Should you trust Facebook with your email?

By Michael Fertik
November 19, 2010

INTERNET-SOCIALMEDIA/PRIVACY- Michael Fertik is the CEO and Founder of ReputationDefender, the online privacy and reputation company. The views expressed are his own. -

Facebook already knows a massive amount about you.  They know your age, what you look like, what you like, what you do for fun, where you go, what you eat, whom you know, whom you know well, whom you sleep with, who your best friends and family are, and, again, how old they are, what they like, and so on.

On top of that, Facebook has a well-known history of privacy breaches or at least snafus.  Publicly they seem committed to the notion that privacy is dead.  Their CEO and Founder has said as much.

Never mind that this view is not shared by the public, which is hungry for privacy in the digital age.  And never mind that the “death of privacy” would serve exactly the interests of a digital media company.  It seems that it may be an honestly held belief among top leadership of Facebook that privacy is and should be dead.

Now, Facebook is expanding its reach even further.  It will be rolling out a unified, cross-platform messaging system that will combine features of email, SMS, and chat.  The company will offer users @facebook.com email addresses.  At first blush, there’s nothing altogether new about the development from a technical standpoint.  Unified messaging has been a goal since the advent of disunified messaging—more or less since SMS, IM, and chat became comparably popular and used in parallel.

But a Facebook-based unified messaging system may offer different appeal and new risks, and not just because it can instantaneously distribute its feature set to its 500 million-plus user base.

It is impossible for a digital media company to care deeply about privacy.  You are the only asset they have to sell.  The promise of advertising in the Internet age is that the platform can connect a brand with the individual person most likely to buy.  The only way that happens is through the collection and use of huge amounts of data about each of us, followed by the sale of access to the data or the person they describe.

There’s nothing wrong with advertising, and some digital media companies even want to care about privacy.  But there is an unavoidable tension between the commercial demands of digital advertising and the privacy interests of the people whom the media businesses must treat as their saleable assets.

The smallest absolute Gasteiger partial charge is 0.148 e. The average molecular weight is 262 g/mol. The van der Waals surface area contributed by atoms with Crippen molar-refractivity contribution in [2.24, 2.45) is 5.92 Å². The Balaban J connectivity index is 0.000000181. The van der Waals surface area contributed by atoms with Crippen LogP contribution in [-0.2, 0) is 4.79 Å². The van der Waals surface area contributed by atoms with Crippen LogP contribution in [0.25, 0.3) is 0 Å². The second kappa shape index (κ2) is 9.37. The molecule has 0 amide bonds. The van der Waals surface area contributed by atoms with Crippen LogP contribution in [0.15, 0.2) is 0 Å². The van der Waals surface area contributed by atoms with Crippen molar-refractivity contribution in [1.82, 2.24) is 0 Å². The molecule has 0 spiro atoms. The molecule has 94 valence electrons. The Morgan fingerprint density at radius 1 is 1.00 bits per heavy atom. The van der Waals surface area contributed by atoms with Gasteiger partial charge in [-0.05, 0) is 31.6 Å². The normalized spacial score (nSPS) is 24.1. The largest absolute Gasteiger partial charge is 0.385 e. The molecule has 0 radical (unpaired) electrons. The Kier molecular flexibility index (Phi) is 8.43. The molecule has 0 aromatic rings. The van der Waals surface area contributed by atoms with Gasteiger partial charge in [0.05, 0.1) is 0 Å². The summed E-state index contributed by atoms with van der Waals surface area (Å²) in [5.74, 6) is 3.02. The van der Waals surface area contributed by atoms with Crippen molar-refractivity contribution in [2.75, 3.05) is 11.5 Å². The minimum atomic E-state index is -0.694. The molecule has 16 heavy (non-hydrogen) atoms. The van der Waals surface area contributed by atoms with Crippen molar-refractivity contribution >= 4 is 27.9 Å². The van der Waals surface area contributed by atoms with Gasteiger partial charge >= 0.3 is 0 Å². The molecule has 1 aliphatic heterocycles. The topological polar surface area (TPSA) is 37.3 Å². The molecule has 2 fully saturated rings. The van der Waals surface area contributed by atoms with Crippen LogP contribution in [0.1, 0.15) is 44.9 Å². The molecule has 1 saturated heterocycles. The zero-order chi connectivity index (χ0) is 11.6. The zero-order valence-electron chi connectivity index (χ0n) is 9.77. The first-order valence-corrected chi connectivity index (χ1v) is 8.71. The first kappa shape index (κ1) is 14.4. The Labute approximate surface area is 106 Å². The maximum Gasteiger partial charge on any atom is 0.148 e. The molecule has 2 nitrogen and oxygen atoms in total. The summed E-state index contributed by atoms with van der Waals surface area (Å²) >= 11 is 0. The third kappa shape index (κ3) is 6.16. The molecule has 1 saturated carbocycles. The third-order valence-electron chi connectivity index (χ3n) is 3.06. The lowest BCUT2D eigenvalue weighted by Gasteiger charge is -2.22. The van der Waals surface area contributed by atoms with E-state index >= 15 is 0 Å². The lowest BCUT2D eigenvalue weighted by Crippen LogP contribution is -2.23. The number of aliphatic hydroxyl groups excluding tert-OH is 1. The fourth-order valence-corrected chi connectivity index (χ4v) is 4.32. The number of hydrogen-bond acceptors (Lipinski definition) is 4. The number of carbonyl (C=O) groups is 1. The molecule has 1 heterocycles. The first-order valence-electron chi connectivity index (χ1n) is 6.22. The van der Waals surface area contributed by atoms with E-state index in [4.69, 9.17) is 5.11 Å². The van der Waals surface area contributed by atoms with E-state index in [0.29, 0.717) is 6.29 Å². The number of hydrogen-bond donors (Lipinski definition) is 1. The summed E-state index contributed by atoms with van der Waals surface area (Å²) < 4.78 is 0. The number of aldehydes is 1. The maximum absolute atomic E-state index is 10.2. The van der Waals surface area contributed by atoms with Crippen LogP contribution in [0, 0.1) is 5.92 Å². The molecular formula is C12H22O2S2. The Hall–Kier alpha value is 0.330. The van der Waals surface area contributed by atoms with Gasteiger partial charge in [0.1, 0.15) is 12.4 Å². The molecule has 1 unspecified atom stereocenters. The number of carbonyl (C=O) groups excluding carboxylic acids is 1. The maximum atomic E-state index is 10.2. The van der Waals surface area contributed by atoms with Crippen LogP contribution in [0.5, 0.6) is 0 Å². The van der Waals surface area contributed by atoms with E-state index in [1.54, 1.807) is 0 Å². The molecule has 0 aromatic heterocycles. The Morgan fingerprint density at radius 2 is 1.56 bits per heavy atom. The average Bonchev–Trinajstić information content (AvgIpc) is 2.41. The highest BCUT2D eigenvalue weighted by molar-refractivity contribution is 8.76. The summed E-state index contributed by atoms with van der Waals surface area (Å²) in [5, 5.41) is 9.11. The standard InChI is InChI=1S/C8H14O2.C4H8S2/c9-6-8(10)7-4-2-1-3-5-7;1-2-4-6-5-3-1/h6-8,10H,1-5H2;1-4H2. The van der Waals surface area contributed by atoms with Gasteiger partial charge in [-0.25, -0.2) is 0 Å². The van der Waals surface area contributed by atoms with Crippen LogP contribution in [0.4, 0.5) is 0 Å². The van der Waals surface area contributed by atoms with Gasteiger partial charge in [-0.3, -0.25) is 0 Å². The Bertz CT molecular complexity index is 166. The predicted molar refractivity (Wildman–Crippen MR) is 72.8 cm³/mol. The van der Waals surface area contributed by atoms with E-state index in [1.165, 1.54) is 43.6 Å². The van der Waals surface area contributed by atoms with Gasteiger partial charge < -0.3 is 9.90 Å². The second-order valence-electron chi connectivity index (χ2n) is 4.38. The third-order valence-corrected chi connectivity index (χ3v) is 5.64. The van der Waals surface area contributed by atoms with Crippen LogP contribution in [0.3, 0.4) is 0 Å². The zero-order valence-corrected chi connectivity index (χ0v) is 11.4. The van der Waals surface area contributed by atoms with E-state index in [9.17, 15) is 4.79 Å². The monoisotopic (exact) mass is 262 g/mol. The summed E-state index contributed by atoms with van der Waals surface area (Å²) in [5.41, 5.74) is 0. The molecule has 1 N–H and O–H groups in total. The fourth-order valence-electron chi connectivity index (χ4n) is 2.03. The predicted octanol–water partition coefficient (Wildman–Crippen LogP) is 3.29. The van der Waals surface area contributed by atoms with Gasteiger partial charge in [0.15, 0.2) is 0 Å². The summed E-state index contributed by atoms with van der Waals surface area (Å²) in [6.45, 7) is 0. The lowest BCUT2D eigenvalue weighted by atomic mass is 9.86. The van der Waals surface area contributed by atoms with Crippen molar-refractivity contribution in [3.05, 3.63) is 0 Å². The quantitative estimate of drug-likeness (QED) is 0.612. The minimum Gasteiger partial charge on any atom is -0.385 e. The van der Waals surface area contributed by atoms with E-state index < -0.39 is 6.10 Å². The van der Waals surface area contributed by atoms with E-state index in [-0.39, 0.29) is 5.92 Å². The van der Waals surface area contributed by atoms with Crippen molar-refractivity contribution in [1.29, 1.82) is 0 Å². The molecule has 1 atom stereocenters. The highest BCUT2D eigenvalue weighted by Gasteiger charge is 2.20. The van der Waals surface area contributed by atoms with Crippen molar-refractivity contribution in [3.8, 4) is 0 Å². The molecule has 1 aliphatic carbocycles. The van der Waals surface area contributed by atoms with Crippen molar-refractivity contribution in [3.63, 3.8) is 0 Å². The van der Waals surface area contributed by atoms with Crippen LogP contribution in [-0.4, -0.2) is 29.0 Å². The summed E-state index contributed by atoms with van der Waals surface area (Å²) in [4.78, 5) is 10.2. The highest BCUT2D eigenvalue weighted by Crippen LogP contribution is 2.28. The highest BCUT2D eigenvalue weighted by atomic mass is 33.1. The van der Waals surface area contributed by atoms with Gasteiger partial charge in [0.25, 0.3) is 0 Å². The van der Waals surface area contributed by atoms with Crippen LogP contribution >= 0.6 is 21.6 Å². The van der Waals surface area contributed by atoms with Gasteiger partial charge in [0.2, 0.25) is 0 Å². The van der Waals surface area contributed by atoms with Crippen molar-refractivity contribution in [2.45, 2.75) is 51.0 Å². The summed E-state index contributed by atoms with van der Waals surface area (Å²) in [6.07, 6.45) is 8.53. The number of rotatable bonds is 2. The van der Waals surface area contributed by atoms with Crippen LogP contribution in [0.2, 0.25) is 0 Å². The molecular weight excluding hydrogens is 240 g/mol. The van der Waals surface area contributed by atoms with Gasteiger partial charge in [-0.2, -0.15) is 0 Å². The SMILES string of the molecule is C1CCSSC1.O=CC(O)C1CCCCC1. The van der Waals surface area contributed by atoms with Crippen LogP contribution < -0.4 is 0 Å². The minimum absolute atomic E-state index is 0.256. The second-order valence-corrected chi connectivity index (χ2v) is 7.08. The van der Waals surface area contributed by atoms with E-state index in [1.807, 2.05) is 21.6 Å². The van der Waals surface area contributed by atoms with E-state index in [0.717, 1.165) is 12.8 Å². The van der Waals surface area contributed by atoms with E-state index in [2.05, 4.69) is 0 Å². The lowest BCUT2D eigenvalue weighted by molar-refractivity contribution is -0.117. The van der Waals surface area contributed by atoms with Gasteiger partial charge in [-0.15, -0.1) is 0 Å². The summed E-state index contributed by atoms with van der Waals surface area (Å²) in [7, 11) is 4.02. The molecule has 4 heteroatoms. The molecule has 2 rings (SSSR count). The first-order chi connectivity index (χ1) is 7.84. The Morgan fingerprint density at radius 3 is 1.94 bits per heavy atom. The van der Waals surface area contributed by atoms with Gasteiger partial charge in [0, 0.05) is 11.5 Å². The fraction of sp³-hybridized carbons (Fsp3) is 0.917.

Why would we want to give a single company that is both commercially and ideologically not able or keen to support privacy even more information than we already do?  Would we want to give that kind of business even more data than we give banks, search engines, telcos, browsers, or even the government?

The argument for sharing more information with companies like Facebook is that, by having more information about each of us, they can make our services more tailored to our particular needs.  By reading our private messages, our emails, our SMSs, our chats, our photos, our wall posts, our check-ins, our status updates, and the patterns of our “meta-behavior” (how often we log in, the geo-stamp of our login location, etc.), they might offer suggestions on where to get a burger or even a discount on that burger.  No doubt some of us will want the burger coupon.

But let me describe another scenario, just as plausible and much more financially rewarding than the burger discounts for the lead-generation companies that will surely seek to capitalize on it and similar projects.  Take a 35-year-old healthy woman who is friends on a social network with a 65-year-old woman who shares her last name and who is part of a breast cancer survivors group.  The same 35-year-old healthy woman receives an email about breast cancer from a friend.  If you’re an insurer (or possibly an employer or even maybe a date), you’ll pay top dollar to get access to those two data points, because together they make a line that points toward a higher likelihood of future cancer.  Today, those data points aren’t in the same database.  With a  fully merged and integrated unified messaging system, they will be.  Hopefully, Facebook won’t ever want to engage in this kind of commerce, but the risk grows with every extra piece of information a company has about you, and business incentives may at some stage be too much even for goodwill to oppose.